A primer on maze puzzles

labyrinth72.jpgMazes are a favorite kind of puzzles for many. Actually, I will argue below that all sequential movement puzzles are actually concealed mazes. However, one important distinction to be made first is that between a maze and a labyrinth. A labyrinth (like the famous one shown to the left here) is only a single twisted path without junctions. There is no possibility to get lost here, and consequently it cannot really considered to be a puzzle. Only when junctures and dead ends are introduced, the puzzling aspect becomes worthwhile, and then the puzzle is called a maze.

IMG_0001.PNGBasic options to make labyrinths more difficult is to add holes or obstacles that have to be evaded, or use multiple balls that have to be manipulated at once, like in the following apps (links redirect to iTunes): Labyrinth (shown to the left), iBall3D, Amazing Maze, and aMaze! Such labyrinths pose a nice dexterous challenge (and particularly Labyrinth is a gorgeous experience), but they are not really puzzles in an intellectual sense.


There are also many basic maze puzzles available in the app store, like (links redirect to iTunes): iMaze, Maze Central, Micro Labyrinth, FuguMaze, Matrix, Tilt Me, Maze and Marbles, and Labyrinth3D. Most of them use computer generated mazes, like the one from Maze Central shown to the right here. They get a bit more difficult than single-path labyrinths by adding junctures and dead ends. However, such mazes are easily solved by the right-hand rule (always follow the wall on your right).

Good maze designs trick people by using their automatic reactions. For example: people are more likely to take a straight path, so trick them by adding a juncture shortly after a corner, with a long straight path that will eventually lead to a dead end. Another central trick to make mazes more difficult is to add circles. The longer and more twisted circular paths are, the less likely people will notice them (and also the right-hand rule won’t work: more complex strategies are needed). Good mazes need a good maze designer. Simple algorithmic designs simply don’t make a nice puzzle. You want to see real good traditional maze design: check out the classic maze designs by Andrea Gilbert!


But now to the real important point: all sequential movement puzzles can be analyzed as mazes by considering the graph of their state diagram. For example, consider the simple Subway Shuffle puzzle, shown to the left. The corresponding state diagram is shown below. In the state diagram, the starting position is indicated with S and the finish position with F. All the smaller circles are possible positions of the complete set of subway cars in the puzzle. The lines connecting the states are the moves needed to get from one position to the other. The color of the lines correspond to the color of the subway car, with the red dotted line representing the main car. From the state diagram it is immediately obvious how to get directly from S(tart) to F(inish). Just as with all mazes, Subway Shuffle puzzles become more difficult the longer the paths are that lead to a dead ends in the state diagram, and the more large circles there are in the state diagram. Also note that the first two possibilities to move the main car both lead to dead ends. This is another typical characteristic of a good maze: fool the puzzler by offering an obvious move that leads to a dead end.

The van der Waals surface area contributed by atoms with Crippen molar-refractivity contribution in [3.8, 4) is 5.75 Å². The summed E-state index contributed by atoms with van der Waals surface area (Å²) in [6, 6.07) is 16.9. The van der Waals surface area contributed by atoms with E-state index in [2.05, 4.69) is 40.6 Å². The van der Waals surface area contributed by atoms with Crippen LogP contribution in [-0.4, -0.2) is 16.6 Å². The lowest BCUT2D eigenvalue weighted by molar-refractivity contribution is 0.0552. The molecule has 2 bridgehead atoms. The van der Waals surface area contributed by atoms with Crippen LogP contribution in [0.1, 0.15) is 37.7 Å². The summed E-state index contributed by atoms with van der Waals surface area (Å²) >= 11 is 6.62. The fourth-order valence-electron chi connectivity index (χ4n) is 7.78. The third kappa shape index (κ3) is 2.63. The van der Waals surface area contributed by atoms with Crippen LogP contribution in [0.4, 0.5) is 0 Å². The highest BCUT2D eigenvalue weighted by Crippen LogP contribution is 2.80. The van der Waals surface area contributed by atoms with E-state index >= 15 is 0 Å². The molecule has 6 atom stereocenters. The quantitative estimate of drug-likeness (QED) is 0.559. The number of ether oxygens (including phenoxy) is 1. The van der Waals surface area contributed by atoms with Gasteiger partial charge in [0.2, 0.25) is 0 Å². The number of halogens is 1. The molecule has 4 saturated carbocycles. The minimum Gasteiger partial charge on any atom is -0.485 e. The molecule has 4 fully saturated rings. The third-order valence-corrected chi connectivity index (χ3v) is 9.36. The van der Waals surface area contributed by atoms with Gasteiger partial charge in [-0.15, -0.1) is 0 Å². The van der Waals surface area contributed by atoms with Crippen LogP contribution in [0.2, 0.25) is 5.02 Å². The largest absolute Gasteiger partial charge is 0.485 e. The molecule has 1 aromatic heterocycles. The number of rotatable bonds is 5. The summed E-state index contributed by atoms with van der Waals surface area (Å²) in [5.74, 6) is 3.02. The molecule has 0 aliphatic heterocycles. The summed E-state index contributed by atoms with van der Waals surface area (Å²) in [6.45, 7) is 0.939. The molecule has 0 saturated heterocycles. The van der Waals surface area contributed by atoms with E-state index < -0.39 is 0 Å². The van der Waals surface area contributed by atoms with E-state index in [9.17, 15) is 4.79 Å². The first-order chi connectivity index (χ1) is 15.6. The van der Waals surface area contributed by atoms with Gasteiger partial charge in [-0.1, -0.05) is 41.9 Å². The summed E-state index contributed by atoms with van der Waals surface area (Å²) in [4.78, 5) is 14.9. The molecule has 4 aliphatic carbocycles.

subway shuffle graph.png

200811302231.jpgThe real trick of making a good sequential movement puzzle is to conceal the state diagram from the puzzler (and of course to design the state diagram such that it is an interesting maze). A really interesting way to conceal the state diagram is to superimpose it onto itself and create so-called ‘multi-state mazes’. The idea is to have a basic maze to move through, though every position actually has different states in the state diagram. An example can explain this better. Consider the 1-2-3 Maze from Hiroshi Yamamoto shown to the left. It is of course trivial to get from S(tart) to F(inish) when you could just walk one tile after another. The trick of this maze is that you are only allowed to walk one tile, then you have to take two tiles straight, and then three tiles straight, and then start over again. Standing on a tile thus actually can be one of three states in the state diagram on this puzzle. The result is that it actually takes 39 moves to get from S to F.

More information on multi-state mazes can be found on Ed Pegg’s survey of them, or on the Web page of Robert Abbott, one of the great masters of multi-state maze design. And there are a few interesting multi-state maze-like puzzles in the app store that I will discuss in subsequent posts. Stay posted!


One Response to “A primer on maze puzzles”

  1. Bob Hearn Says:

    You hit the nail on the head with this post. I always study the game tree (state diagram) for candidate Subway Shuffle puzzles before adding them to the set. But you can only learn so much from the game tree; a lot of the play characteristics come from the perception of the embedding.

    This simple-looking puzzle:

    has a very simple game tree (start node at top; solution nodes have solid red circles):

    And indeed, it’s not one of the harder Subway Shuffle puzzles… but many people seem to have a very hard time with it, with some convinced it’s impossible. Without the game tree in front of you, when you back out of a 3-long dead end, it’s all too easy to forget where you came from and start moving back up the tree.

    Of course, many puzzles also have complicated game trees, with loops and crossings.

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